8. Moral Philosophy and Bioethics: Contextualism versus the Paradigm Theory
    (pp. 50-78)

    It is a familiar observation that moral philosophy in the twentieth century has been dominated by meta-ethical concerns, at least until recently. Yet there have been many notable efforts at systematic normative theory in this period, and in general faith in the possibility and power of such theory has persisted. Doubt, too, has persisted about the relevance and applicability of general ethical theory, although scepticism of this kind has tended to be both poorly articulated and perplexed about alternatives. But the current of distrust of and aversion to theory has been gathering force in the last few years. This reaction...

  9. The Role of Principles in Practical Ethics
    (pp. 79-95)

    Recent moral philosophy and practical ethics have produced a variety of misgivings about the role of principles in moral reasoning, and especially about their value for professional ethics and practical decisionmaking. These qualms motivate the analysis below.

    Reservations about principles have been expressed by representatives of virtue theory, casuistry, impartial rule theory, the ethics of care, and several other types of theory. I begin with a brief sample of their criticisms.

    First, the language of principles, some claim, descends from evaluations we make of the character and motives of persons.¹ To speak of a morally good or virtuousactiondone...

  10. Wide Reflective Equilibrium in Practice
    (pp. 96-114)

    Recently, when I was a Fellow in the Program in Ethics and the Professions at Harvard, I was quite astounded to learn from other Fellows that the field of bioethics was in a state of methodological upheaval, fractured along many fault lines, much like Los Angeles but without the sunny climate. They portrayed an intellectual war zone, reminiscent of evolutionary theory or paleontology, where there are many bones to pick. When I expressed my surprise, I was chided. How ‘out of it’ could I be? Had I had not heard that ‘principlism’ (a position held by Beauchamp and Childress¹) had...

  11. Bioethics through the Back Door: Phenomenology, Narratives, and Insights into Infertility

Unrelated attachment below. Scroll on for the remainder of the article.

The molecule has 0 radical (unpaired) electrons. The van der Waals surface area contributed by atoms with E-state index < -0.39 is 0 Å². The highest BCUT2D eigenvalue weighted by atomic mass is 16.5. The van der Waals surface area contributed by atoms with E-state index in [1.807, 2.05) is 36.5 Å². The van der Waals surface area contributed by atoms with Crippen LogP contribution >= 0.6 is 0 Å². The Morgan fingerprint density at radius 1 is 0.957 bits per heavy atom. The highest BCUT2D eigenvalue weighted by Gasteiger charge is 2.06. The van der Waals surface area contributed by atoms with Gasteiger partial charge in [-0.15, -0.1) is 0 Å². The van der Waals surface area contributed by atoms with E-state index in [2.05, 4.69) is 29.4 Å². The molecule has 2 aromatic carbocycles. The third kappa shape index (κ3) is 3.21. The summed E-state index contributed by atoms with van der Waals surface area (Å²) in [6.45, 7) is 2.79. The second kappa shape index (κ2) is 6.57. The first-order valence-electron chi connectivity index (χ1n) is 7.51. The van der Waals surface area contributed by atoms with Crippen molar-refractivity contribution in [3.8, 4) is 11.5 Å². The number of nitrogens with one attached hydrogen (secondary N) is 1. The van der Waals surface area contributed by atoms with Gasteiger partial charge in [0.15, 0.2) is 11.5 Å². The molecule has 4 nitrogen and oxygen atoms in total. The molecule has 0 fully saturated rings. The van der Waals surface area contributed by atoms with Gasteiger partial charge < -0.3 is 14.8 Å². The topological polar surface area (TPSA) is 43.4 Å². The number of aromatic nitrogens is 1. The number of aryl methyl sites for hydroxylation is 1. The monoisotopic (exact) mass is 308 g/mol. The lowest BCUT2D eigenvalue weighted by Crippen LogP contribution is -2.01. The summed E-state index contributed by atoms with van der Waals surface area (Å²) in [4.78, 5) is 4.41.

(pp. 115-142)

    Much of the debate within philosophical bioethics has centred on a classic theoretical problem: are ethical problems best solved by appeal to ‘top-down’ approaches – those that emphasize principles or theories that may be applied, sometimes deductively, to specific problems in medical ethics – or by ‘bottom-up’ approaches, which start from the context or particularities of a case and work up to paradigms and principles? Norman Daniels has characterized this debate in this volume as a civil war among the Uplanders (serious theorists), principlists (principles advocates), and Lowlanders (context or case-based approaches). He suggests that both top-down and bottom-up types...

  12. Good Bioethics Must Be Feminist Bioethics
    (pp. 143-162)

    Several years ago a leading bioethics journal asked me to review a paper on how physicians should deal with severely hydrocephalic fetuses. The paper carefully considered the fetus’s interests, the role of the physician, the impact of the decision on society as a whole. I kept waiting for the author to notice the fetus’s location inside a woman and to recognize that she has interests and perhaps even rights. He never did.²

    If this kind of experience were an anomaly, bioethics would already be feminist. Unfortunately, it is not an anomaly and bioethics is not feminist. Quite the contrary: it...